39. Expressing vulnerability • Vulnerability indices: • based on indicators of vulnerability; mostly no direct relation with the different hazard intensities. These are mostly used for expressing social, economic and environmental vulnerability; • Vulnerability table: • the relation between hazard intensity and degree of damage can also be given in a table. • Vulnerability curves: • that are constructed on the basis of the relation between hazard intensities and damage data • Relative curves: they show the percentage of property value as the damaged share of the total value to hazard intensity. • Absolute curves: show the absolute amount of damage depending on the hazard intensity; i.e. the value of the asset is already integrated in the damage function; • Fragility curves: • provide the probability for a particular group of elements at risk to be in or exceeding a certain damage state under a given hazard intensity.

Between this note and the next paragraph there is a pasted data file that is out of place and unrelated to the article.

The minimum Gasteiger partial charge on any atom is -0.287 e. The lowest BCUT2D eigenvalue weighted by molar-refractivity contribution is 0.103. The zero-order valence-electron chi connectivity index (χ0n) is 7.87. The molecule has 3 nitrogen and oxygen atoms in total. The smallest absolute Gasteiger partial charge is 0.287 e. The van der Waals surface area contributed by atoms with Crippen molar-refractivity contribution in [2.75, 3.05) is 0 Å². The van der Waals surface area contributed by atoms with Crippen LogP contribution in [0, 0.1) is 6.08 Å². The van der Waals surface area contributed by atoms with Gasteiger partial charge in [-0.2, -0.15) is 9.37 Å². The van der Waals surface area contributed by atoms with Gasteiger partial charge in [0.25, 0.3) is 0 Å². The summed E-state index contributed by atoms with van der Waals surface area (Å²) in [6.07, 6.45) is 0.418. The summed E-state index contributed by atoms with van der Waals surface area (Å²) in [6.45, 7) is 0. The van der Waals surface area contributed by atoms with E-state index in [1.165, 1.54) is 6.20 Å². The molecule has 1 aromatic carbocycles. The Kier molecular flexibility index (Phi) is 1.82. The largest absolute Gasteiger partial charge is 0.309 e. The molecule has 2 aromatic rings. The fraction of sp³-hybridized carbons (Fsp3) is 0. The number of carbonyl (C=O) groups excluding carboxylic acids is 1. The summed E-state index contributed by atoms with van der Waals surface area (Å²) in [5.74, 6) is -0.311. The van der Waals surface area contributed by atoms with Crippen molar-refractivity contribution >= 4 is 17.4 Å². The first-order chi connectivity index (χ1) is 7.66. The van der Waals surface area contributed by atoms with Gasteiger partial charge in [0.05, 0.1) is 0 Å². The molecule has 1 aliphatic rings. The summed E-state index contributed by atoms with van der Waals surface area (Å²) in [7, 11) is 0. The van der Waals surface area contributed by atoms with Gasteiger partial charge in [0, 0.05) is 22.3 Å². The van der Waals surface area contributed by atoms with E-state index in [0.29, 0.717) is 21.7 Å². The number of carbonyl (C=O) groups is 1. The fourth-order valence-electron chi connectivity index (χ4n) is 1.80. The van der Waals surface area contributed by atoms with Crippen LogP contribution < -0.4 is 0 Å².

40. Source: ( Lang 2002.BRGM, 2005) Methods of Measuring physical vulnerability

    41. Observed data. For events that are relatively frequent and widespread it is possible to collect information on the degree of physical damage to buildings or infrastructure after the event has occurred; E.g for floods and earthquakes; Large enough samples can e obtained in order to make a correlation between the intensity/magnitude of the hazard.

    42. Damage assessment tools for empirical methods • Remote sensing; • Rapid monitoring using video cameras; • Participatory GIS approaches; • Existing data bases; • Expert opinion